(866) 448-4989

What is Workplace Sexual Harassment Under California Law?

Sexual harassment has become a common problem faced by US employees, so much so that NPR reports that as many as 38% of women have been sexually harassed at work. But of those who face harassment, few report it. Part of the reason may be that many people are unsure about what constitutes sexual harassment and what type of recourse is available to them. 

In the summary below, is a discussion about legal parameters of sexual harassment by law in California and what you can do about it. 

Title VII Protections

One of the most important pieces of legislation in Federal employment law is the Civil Rights Act of 1964 which, under Title VII, forbids sexual harassment in the workplace in any business with 15 or more employees. It specifically outlines two types of sexual harassment: quid pro quo harassment and harassment that creates a hostile work environment.


Quid pro quo harassment occurs when a supervisor uses an employee’s acceptance or rejection of a sexual advance as a criterion for an employment decision. For example, suppose a manager suggests that he or she will give a promotion to a subordinate in exchange for sexual favors. In that case, this is an example of quid pro quo harassment and is in violation of Title VII. 


Hostile work environment Sexual harassment occurs when unwelcome sexual conduct creates a hostile or offensive work environment or affects employees’ job performance. If employers are or should have been aware of the harassment and failed to attempt to correct it, they can be held liable. 

Enforcement by the Equal Employment Opportunity Commission

The Equal Employment Opportunity Commission (or EEOC) is the Federal agency charged with enforcing anti-discrimination laws, which include sexual harassment claims. They offer more details about what constitutes sexual harassment. 


They explain that common types of workplace sexual harassment include “unwelcome sexual advances, requests for sexual favors, and other verbal or physical harassment of a sexual nature.” In addition, disparaging remarks about an employee’s sex, such as rude generalizations about men or women in general, can also constitute sexual harassment.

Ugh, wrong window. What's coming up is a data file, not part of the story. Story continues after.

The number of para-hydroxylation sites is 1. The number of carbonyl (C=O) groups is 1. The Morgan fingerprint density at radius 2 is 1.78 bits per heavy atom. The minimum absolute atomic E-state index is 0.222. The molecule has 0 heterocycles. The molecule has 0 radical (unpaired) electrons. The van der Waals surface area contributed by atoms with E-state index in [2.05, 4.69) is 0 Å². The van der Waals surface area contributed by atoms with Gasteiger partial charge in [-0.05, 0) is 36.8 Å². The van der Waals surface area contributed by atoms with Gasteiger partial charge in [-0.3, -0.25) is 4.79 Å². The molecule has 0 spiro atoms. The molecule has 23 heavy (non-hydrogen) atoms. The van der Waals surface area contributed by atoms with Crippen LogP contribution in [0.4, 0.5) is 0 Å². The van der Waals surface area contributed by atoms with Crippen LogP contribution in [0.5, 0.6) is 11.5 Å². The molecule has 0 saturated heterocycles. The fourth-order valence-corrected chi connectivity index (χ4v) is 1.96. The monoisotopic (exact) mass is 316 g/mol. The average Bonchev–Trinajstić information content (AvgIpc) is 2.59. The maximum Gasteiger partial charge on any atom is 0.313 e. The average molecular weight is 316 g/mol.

Further examples of sexual harassment in the workplace include the following: 

  • Blocking someone’s movements, 
  • Sexual comments via virtual communication (emails, texts, etc.), 
  • Making derogatory comments or using slurs, 
  • Displaying sexually charged objects, pictures, posters, etc. 
  • Physical touching and assault

The EEOC also clarifies that victims and harassers can be of either sex, and by a direct supervisor or a supervisor in another area, a co-worker, a customer, or a client. 


When conflicts or confusion arise in the workplace as a result of harassment, one of the best strategies to handle it is through conducting a workplace investigation, which, when run by a skilled investigator, will help clarify facts around what happened and resolve the situation. 

The Fair Employment and Housing Act in California

In California, the Fair Employment and Housing Act provides additional protection against workplace sexual harassment and discrimination. It prohibits harassment in all workplaces, regardless of the number of employees, and includes other workers like volunteers or contractors in addition to employees. 

Importantly, it also bans retaliation against employees because of their assertion of their legal rights. This is crucial, as fear of employer retaliation is a major reason why many people don’t report sexual harassment. 

Finding an Employment Lawyer For Your Workplace Sexual Harassment Case

Workplace sexual harassment cases often involve gray areas and various legal statutes that can be difficult to navigate. That’s why it’s essential to work with an experienced employment attorney. Ruben Ruiz Law provides the expertise and tenacity to protect your interests in every sexual harassment case. 


Partner Lisa Chapman has over 30 years of legal experience, and represents both employers and employees in their sexual harassment disputes in order help them return their workplaces to normalcy. In order to schedule a consultation today, fill out the form below

Contact us today by filling out the form below. Our fees start at $250 for half an hour. If we decide to work together, the fee for the initial consultation will be credited to your account.